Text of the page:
How Jesus Subverts the Kingdoms of this World

Jeremy Bouma on 3 days ago. Tagged under ,,,.

9780310328612He was born in the Roman Empire over two thousand years ago, growing up to command the loyalty of thousands. During his thirties he was seen as the fulfillment of national hopes and founder of an endless kingdom.

His achievements were considered signs of divine authority. Official proclamations of these acts, known as “gospels,” were published in his honor. In fact, an inscription on a stone was uncovered in southwest Turkey describing him in this way:

God sent him as a savior for us to make war to cease, to create peaceful order everywhere. And the birthday of this “god” was the beginning for the world of gospels that have come to men through him.

Who was this “god”? If you said Jesus, you’d be wrong. The “savior” described is Gaius Octavius, otherwise known as…

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3 Keys to Help Doubters Make Sense of the Ten Commandments

Jeremy Bouma on 1 year ago. Tagged under ,,,,.

doubters-guide-ten-commandmentsThe greatest cultural icon of the West isn’t American (Declaration of Independence). It isn’t British (Magna Carta) or French (The Social Contract). Instead it’s Judeo-Christian.

I’m speaking of the Ten Commandments.

Though some have tried to transcend it, offering alternative lists in its place, there is no denying—or escaping—its enduring attraction and influence. John Dickson hopes to recapture both in his new book A Doubter’s Guide to the Ten Commandments. In it he explores how these ten verses have changed our world and how they show us what the Good Life looks like.

The social impact of this ancient moral charter is so great that most people living in the West…are living by the Ten Commandments, pretty much. These rules…

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Either Lord or Lunatic – An Excerpt from Core Christianity

ZA Blog on 1 year ago. Tagged under ,,,,.

One doctrine especially core to Christianity concerns the identity of Christ: Is Jesus God?

As C. S. Lewis suggested over a half century ago, we are faced with the choice that either Jesus is Lord or he was a lunatic. March down through the centuries – from modern day to those who witnessed the life of Jesus – and you will see how the answer to this one question shapes how one views the world. In this excerpt from Core Christianity, Michael Horton walks the reader through the claim, the case and how the skeptics respond.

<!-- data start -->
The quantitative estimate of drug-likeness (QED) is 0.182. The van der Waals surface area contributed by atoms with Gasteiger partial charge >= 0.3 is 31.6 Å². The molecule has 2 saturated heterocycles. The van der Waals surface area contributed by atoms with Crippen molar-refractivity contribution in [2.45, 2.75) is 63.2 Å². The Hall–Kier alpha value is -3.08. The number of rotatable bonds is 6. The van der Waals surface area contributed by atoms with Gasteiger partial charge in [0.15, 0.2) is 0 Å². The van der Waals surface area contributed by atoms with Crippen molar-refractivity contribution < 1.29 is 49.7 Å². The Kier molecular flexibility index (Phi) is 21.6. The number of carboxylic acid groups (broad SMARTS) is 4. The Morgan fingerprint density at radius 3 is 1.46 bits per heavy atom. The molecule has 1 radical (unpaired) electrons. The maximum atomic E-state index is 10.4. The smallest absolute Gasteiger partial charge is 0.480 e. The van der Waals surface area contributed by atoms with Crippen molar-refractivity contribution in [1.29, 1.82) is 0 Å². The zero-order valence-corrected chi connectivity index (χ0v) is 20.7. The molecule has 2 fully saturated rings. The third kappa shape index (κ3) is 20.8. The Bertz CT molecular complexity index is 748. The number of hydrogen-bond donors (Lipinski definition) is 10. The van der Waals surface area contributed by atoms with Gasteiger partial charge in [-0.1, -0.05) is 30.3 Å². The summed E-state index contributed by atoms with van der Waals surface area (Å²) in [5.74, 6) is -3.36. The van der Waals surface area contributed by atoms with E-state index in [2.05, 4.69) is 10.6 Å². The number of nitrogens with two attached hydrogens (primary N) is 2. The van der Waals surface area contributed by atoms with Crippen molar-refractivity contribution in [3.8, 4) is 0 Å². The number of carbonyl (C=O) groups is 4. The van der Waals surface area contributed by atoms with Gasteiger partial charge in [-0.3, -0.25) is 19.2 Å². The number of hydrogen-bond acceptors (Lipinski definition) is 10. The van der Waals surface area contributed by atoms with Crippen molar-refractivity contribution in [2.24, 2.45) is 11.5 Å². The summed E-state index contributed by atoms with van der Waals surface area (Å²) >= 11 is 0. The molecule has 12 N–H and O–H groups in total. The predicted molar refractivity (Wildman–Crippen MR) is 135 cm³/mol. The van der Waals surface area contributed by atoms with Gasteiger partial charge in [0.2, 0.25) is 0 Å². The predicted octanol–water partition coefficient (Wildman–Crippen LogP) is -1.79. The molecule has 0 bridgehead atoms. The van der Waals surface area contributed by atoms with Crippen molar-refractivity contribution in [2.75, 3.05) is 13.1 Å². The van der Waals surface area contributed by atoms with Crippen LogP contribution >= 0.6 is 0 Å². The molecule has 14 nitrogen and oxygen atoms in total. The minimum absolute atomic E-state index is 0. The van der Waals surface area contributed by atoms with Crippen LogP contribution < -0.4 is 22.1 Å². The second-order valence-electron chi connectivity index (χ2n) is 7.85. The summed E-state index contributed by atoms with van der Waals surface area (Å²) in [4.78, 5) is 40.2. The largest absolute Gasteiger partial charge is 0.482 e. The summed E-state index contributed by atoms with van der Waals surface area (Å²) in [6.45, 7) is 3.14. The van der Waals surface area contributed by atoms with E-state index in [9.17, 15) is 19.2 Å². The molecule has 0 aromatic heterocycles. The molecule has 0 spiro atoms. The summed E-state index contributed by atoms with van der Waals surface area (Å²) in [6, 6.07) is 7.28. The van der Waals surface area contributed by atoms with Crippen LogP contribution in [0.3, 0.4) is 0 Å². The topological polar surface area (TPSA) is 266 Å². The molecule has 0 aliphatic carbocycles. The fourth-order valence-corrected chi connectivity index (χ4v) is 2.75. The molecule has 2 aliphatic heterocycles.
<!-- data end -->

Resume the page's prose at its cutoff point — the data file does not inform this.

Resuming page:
JESUS IS GOD. We know this because of the clear claims he made concerning himself and the fact that he rose from the dead just as he promised. Knowing that Christianity stands or falls with this claim, skeptics have focused all their critical…

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Extracurricular Activities 6.6.15 —American Baptists, 1 Enoch, and Stage Two Exile

Jeremy Bouma on 2 years ago. Tagged under ,,,,.

Malestrom by Carolyn Custis James

Carolyn Custis James Asks, “Can the Gospel Fill Our Manhood Void?”

The malestrom — the ways in which the fall impacts the male of the human species, causing man to lose himself, his identity and purpose as a man, and above all to lose sight of God’s original vision for his sons — poses one of the most serious historic challenges to the gospel.

Malestrom cover art - borderDoes the gospel have anything better to offer men than a kinder, gentler patriarchy? Is the gospel able to fill the manhood void with an indestructible identity and calling that cover the entire cultural spectrum and the complete lifespan of a man’s life — no matter how long or how short that may be or how his story plays out?